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Taking Bonus Depreciation in 2018

The Tax Cuts and Jobs Act has provided an incredible opportunity for business aircraft owners to purchase aircraft, both pre-owned and new, to begin or strengthen their fleets. Aircraft placed in service in 2018, and the next four years moving forward, even in the final days of the year, may be eligible for 100% bonus depreciation – a deduction of the full aircraft purchase price – provided that the aircraft meets the qualified business use requirements outlined in the statute and regulations. Assuming you have sought the opinion of experienced aviation counsel in acquiring the aircraft and structuring the purchase, what comes next? What will a qualified tax preparer be looking for in completing the tax return? What will the Internal Revenue Service look for if the return is selected for audit? The answer is relatively simple. Beyond any purchase documents used to establish basis, as well as material participation logs if relevant, for a taxpayer with an appropriately structured acquisition and planned use profile, the central IRS inquiry will focus on the aircraft flight logs.

Flight Log Records Are The Essential Measure

Why are Flight Logs Important?

There is an old joke in the accounting world that the IRS mantra should be, “T & E and out by three.” What does this mean? Simply that travel and entertainment expenses are an easy way for the IRS to locate potential audit adjustments because of the onerous record keeping requirements. Because aircraft are both listed property AND subject to additional regulatory scrutiny pursuant to specific regulations under 274-10, business aircraft owners simply must keep detailed records of the aircraft use or the deductions will not be allowed. Lack of adequate flight records is by far the leading cause of disallowed expenses. See, e.g., Lysford v. Comm, TC Memo 2012-41 (disallowing expenses for a Cessna 182 based on inadequate flight records). In a judge’s decision-making as to whether a trip will be considered business or non-business, the playing field is not level. The taxpayer bears the burden to produce records that meet a specification set out in the tax code. A common, but false, line of thinking for business people prior to experiencing an audit goes as follows: “If I take a trip this year, and I file my taxes next year, whatever audit occurs will not happen until two or three years in the future, and at that point it will be very difficult for the IRS to prove that my trip was not business.” This thinking relies on the false assumption of even footing.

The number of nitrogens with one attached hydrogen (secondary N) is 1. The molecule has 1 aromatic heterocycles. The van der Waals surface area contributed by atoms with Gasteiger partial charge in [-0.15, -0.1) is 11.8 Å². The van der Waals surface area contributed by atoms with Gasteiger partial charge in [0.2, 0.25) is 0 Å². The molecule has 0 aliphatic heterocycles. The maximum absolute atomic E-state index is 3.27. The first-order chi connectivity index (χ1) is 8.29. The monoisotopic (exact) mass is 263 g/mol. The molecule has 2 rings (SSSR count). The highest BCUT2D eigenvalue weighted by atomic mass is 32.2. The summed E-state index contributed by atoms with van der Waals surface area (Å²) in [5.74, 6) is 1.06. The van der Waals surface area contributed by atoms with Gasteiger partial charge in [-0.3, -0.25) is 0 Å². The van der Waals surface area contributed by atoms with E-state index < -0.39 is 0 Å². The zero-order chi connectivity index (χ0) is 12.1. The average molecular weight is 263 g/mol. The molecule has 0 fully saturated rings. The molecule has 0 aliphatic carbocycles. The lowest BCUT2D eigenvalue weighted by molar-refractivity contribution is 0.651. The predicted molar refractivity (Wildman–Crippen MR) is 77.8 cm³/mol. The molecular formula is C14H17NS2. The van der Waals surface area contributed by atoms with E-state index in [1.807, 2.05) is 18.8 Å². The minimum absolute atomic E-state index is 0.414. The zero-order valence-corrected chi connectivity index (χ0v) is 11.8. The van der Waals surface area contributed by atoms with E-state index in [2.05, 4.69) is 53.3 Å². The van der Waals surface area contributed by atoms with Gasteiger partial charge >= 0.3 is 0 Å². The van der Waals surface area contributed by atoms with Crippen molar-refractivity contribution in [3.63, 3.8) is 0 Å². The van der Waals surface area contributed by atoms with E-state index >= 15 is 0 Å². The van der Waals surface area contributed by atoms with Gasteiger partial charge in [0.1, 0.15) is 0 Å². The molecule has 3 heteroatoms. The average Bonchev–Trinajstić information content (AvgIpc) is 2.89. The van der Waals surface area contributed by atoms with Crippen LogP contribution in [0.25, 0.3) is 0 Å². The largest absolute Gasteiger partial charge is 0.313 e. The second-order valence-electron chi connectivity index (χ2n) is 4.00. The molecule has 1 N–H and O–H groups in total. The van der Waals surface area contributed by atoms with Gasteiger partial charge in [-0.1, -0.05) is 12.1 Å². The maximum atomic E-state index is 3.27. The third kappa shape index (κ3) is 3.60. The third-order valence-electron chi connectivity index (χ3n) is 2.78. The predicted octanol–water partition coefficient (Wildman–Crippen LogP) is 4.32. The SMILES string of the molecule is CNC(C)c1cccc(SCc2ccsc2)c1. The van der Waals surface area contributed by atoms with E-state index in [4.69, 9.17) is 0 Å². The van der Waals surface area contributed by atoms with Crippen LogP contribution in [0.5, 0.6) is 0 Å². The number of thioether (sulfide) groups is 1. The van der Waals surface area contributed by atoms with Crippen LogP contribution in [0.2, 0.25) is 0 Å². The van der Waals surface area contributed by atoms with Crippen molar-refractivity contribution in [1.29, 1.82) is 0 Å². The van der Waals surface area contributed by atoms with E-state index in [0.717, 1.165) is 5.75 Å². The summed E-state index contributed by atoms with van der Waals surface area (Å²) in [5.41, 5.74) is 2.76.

The courts dispel the level-field assumption with an oft-repeated phrase from the case law: that “deductions are a matter of legislative grace.” This phrase means, in effect, that taxpayers have no basic right to their tax deductions. They are only available if Congress specifically enacts them and the law can place byzantine limits and restrictions on what taxpayer must do to receive them. The travel substantiation rules are just such a restriction. Fortunately, the information they require taxpayers to retain is narrow and specific. Taxpayers armed with this knowledge, and who keep to good habits, should have no difficulty overcoming this hurdle.

What Should the Flight Log Include?